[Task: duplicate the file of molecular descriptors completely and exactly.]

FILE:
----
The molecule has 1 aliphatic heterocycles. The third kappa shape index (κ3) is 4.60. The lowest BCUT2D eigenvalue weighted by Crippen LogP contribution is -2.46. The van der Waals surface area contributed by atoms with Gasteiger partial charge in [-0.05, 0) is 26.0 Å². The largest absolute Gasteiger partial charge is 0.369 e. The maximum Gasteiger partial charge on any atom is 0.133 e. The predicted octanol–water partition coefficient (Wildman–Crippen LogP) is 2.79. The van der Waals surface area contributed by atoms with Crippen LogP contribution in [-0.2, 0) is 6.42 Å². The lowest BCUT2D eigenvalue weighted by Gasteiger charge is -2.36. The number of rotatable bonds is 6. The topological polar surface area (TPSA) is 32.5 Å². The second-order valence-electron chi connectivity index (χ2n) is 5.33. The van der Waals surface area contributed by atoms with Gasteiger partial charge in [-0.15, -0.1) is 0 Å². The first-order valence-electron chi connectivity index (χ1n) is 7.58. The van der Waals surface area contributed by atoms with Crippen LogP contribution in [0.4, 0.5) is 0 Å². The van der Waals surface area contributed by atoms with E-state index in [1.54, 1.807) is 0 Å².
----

The molecule has 1 aliphatic heterocycles. The third kappa shape index (κ3) is 4.60. The lowest BCUT2D eigenvalue weighted by Crippen LogP contribution is -2.46. The van der Waals surface area contributed by atoms with Gasteiger partial charge in [-0.05, 0) is 26.0 Å². The largest absolute Gasteiger partial charge is 0.369 e. The maximum Gasteiger partial charge on any atom is 0.133 e. The predicted octanol–water partition coefficient (Wildman–Crippen LogP) is 2.79. The van der Waals surface area contributed by atoms with Crippen LogP contribution in [-0.2, 0) is 6.42 Å². The lowest BCUT2D eigenvalue weighted by Gasteiger charge is -2.36. The number of rotatable bonds is 6. The topological polar surface area (TPSA) is 32.5 Å². The second-order valence-electron chi connectivity index (χ2n) is 5.33. The van der Waals surface area contributed by atoms with Gasteiger partial charge in [-0.15, -0.1) is 0 Å². The first-order valence-electron chi connectivity index (χ1n) is 7.58. The van der Waals surface area contributed by atoms with Crippen LogP contribution in [0.4, 0.5) is 0 Å². The van der Waals surface area contributed by atoms with E-state index in [1.54, 1.807) is 0 Å².